By Svea Herbst-Bayliss
(Reuters) – Hedge fund Third Point LLC amassed a more than $2 billion stake in Prudential Plc <PRU.L> and called on the British insurer on Monday to split into two companies.
Third Point’s demands, first reported by Reuters earlier on Monday, could lead to a major shake-up at Prudential, only a few months after it spun out its European insurance and asset management businesses into a new company called M&G Plc <MNG.L>.
Third Point, which specializes in shareholder activism and is run by Daniel Loeb, wrote to the 332-year old London-based company on Monday to ask it to separate its Asian and U.S. businesses.
The New York-based hedge fund said Prudential’s stock would benefit if it stopped running its crown jewel Asia business and its U.S. business, Jackson National Life, out of one holding company in Britain.
Jackson accounts for a small portion of Prudential’s value, but is extremely complex to analyze, Third Point said. As a result, investors are undervaluing Prudential’s Asia business because they are bundling it with Jackson, Third Point added. Moreover, the current structure is putting Prudential at a disadvantage when it comes to recruiting top talent in Asia, according to Third Point.
In the letter, addressed to Prudential’s board of directors, Third Point also blamed the company’s management for prioritizing dividend payouts over reinvesting in the business.
Third Point is arguing that some of the benefits of a split would include cost cuts at Prudential’s British holding company, better capital allocation policies, and better management of the U.S. and Asia businesses, the sources said.
“If PruAsia and Jackson were separated, resulting in a greater focus on reinvesting capital in each unit and streamlining central costs at the group level, our analysis indicates that the interests represented by Prudential plc shares can double within three years,” Loeb wrote in the letter.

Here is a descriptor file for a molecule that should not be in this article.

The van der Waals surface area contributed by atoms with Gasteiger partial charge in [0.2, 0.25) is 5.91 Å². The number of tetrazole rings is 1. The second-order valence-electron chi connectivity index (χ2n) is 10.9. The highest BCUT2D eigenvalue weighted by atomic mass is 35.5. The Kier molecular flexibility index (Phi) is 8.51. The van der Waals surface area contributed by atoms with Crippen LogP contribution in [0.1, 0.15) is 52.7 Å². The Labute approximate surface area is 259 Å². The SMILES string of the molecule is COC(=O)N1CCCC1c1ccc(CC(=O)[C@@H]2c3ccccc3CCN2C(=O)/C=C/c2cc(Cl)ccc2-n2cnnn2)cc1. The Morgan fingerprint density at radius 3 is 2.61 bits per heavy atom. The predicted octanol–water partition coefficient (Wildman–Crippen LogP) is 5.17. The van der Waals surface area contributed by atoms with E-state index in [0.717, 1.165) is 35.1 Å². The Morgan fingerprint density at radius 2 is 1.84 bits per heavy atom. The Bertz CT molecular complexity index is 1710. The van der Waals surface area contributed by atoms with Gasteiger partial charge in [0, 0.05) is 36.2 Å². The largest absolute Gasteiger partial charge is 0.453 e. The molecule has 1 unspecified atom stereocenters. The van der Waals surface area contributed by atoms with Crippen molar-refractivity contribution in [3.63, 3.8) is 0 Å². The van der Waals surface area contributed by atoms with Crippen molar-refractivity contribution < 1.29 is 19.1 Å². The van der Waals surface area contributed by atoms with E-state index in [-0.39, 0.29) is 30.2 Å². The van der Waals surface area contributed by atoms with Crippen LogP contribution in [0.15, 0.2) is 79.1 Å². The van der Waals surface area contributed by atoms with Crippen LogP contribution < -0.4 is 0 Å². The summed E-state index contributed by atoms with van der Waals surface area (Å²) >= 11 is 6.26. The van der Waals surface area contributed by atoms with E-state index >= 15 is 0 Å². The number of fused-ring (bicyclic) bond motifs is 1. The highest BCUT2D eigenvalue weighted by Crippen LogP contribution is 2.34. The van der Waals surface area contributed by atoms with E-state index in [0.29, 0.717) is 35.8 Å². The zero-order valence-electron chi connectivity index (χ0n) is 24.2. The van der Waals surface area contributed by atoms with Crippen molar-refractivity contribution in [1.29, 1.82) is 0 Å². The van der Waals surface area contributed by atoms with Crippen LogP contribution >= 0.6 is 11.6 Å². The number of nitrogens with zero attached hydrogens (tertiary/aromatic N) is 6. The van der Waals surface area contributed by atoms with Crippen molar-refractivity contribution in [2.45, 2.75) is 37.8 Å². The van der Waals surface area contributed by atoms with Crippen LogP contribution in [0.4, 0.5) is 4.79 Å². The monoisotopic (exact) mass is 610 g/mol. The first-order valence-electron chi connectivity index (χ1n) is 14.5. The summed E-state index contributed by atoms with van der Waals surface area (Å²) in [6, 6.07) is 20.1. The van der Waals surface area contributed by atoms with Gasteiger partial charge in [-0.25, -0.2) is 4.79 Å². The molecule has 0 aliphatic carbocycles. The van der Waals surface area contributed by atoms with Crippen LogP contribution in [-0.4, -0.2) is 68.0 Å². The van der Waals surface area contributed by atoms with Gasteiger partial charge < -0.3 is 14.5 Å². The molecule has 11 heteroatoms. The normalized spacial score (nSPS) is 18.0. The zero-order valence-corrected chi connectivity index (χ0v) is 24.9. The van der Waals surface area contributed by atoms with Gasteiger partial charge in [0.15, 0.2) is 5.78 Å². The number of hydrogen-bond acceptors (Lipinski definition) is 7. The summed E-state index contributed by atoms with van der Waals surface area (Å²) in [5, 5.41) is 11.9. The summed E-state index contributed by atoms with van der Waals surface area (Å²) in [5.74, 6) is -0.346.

Prudential confirmed in a separate statement that it had received a letter from Third Point and looked forward to commencing a dialogue with the hedge fund.
While Prudential’s headquarters are in London, it is regulated in Hong Kong following its separation from M&G.
A source told Reuters earlier this month that Prudential was studying options to reduce its ownership in Jackson, including seeking “outside capital.”
Third Point’s stake is equivalent to just under 5% ownership of Prudential, making the fund the company’s second-largest shareholder and Prudential the hedge fund’s biggest position currently, according to the sources. Prudential has a market capitalization of 36.8 billion pounds ($47.5 billion).
Third Point, which has $14 billion in assets under management, has experience in pushing companies to split themselves apart, including at Yum Brands, Dow Chemical and most recently United Technologies.
To raise additional capital to build the stake in Prudential, Third Point raised a so-called special purpose vehicle, which allows hedge funds to raise money quickly and investors to put money to work in the stock of a specific company instead of a co-mingled fund.
Although Third Point is based in the United States, a significant portion of its recent activist engagements have taken place overseas, at companies including Sony Corp <6758.T>, Nestle <NESN.S> and EssilorLuxottica <ESLX.PA>.
(Reporting by Svea Herbst in New York; Additional reporting by David French in New York, Carolyn Cohn in London and Rishika Chatterjee in Bengaluru; Editing by Greg Roumeliotis, Dan Grebler, Richard Chang and Shailesh Kuber)